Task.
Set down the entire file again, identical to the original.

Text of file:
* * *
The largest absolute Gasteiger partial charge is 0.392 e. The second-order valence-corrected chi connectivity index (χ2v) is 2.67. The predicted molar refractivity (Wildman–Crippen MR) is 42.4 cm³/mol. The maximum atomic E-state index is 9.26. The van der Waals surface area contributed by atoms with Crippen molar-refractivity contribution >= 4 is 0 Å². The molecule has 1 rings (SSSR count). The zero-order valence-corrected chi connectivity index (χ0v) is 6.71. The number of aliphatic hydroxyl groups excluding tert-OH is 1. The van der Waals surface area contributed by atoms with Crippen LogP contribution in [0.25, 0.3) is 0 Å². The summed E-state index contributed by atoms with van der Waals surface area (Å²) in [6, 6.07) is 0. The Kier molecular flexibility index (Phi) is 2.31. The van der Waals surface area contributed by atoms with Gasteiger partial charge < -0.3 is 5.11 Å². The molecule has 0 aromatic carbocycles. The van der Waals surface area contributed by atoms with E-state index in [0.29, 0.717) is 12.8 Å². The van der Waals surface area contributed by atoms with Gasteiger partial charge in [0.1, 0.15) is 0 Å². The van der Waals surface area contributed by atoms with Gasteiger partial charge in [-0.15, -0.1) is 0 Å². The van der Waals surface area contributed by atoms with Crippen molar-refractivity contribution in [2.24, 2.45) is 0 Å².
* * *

The largest absolute Gasteiger partial charge is 0.392 e. The second-order valence-corrected chi connectivity index (χ2v) is 2.67. The predicted molar refractivity (Wildman–Crippen MR) is 42.4 cm³/mol. The maximum atomic E-state index is 9.26. The van der Waals surface area contributed by atoms with Crippen molar-refractivity contribution >= 4 is 0 Å². The molecule has 1 rings (SSSR count). The zero-order valence-corrected chi connectivity index (χ0v) is 6.71. The number of aliphatic hydroxyl groups excluding tert-OH is 1. The van der Waals surface area contributed by atoms with Crippen LogP contribution in [0.25, 0.3) is 0 Å². The summed E-state index contributed by atoms with van der Waals surface area (Å²) in [6, 6.07) is 0. The Kier molecular flexibility index (Phi) is 2.31. The van der Waals surface area contributed by atoms with Gasteiger partial charge < -0.3 is 5.11 Å². The molecule has 0 aromatic carbocycles. The van der Waals surface area contributed by atoms with E-state index in [0.29, 0.717) is 12.8 Å². The van der Waals surface area contributed by atoms with Gasteiger partial charge in [0.1, 0.15) is 0 Å². The van der Waals surface area contributed by atoms with Gasteiger partial charge in [-0.15, -0.1) is 0 Å². The van der Waals surface area contributed by atoms with Crippen molar-refractivity contribution in [2.24, 2.45) is 0 Å².